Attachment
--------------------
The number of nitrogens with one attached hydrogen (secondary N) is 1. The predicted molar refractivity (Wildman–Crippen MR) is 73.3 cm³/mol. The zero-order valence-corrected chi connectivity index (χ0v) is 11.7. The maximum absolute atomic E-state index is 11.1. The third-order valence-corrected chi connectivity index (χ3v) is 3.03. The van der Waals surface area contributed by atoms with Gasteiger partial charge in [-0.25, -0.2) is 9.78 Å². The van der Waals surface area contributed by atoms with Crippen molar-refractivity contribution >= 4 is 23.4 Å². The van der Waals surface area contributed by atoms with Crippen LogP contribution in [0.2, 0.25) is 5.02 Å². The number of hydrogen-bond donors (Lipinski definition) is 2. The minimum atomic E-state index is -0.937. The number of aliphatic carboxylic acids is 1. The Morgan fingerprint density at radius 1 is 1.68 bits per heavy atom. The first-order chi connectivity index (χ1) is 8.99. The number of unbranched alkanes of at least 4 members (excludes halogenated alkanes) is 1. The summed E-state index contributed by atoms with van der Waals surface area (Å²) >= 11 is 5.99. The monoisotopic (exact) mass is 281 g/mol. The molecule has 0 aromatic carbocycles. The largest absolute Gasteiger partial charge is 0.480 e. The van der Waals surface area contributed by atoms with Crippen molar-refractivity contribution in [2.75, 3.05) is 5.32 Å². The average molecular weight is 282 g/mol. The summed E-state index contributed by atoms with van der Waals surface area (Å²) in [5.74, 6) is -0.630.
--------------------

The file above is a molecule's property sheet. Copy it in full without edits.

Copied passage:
The number of nitrogens with one attached hydrogen (secondary N) is 1. The predicted molar refractivity (Wildman–Crippen MR) is 73.3 cm³/mol. The zero-order valence-corrected chi connectivity index (χ0v) is 11.7. The maximum absolute atomic E-state index is 11.1. The third-order valence-corrected chi connectivity index (χ3v) is 3.03. The van der Waals surface area contributed by atoms with Gasteiger partial charge in [-0.25, -0.2) is 9.78 Å². The van der Waals surface area contributed by atoms with Crippen molar-refractivity contribution >= 4 is 23.4 Å². The van der Waals surface area contributed by atoms with Crippen LogP contribution in [0.2, 0.25) is 5.02 Å². The number of hydrogen-bond donors (Lipinski definition) is 2. The minimum atomic E-state index is -0.937. The number of aliphatic carboxylic acids is 1. The Morgan fingerprint density at radius 1 is 1.68 bits per heavy atom. The first-order chi connectivity index (χ1) is 8.99. The number of unbranched alkanes of at least 4 members (excludes halogenated alkanes) is 1. The summed E-state index contributed by atoms with van der Waals surface area (Å²) >= 11 is 5.99. The monoisotopic (exact) mass is 281 g/mol. The molecule has 0 aromatic carbocycles. The largest absolute Gasteiger partial charge is 0.480 e. The van der Waals surface area contributed by atoms with Crippen molar-refractivity contribution in [2.75, 3.05) is 5.32 Å². The average molecular weight is 282 g/mol. The summed E-state index contributed by atoms with van der Waals surface area (Å²) in [5.74, 6) is -0.630.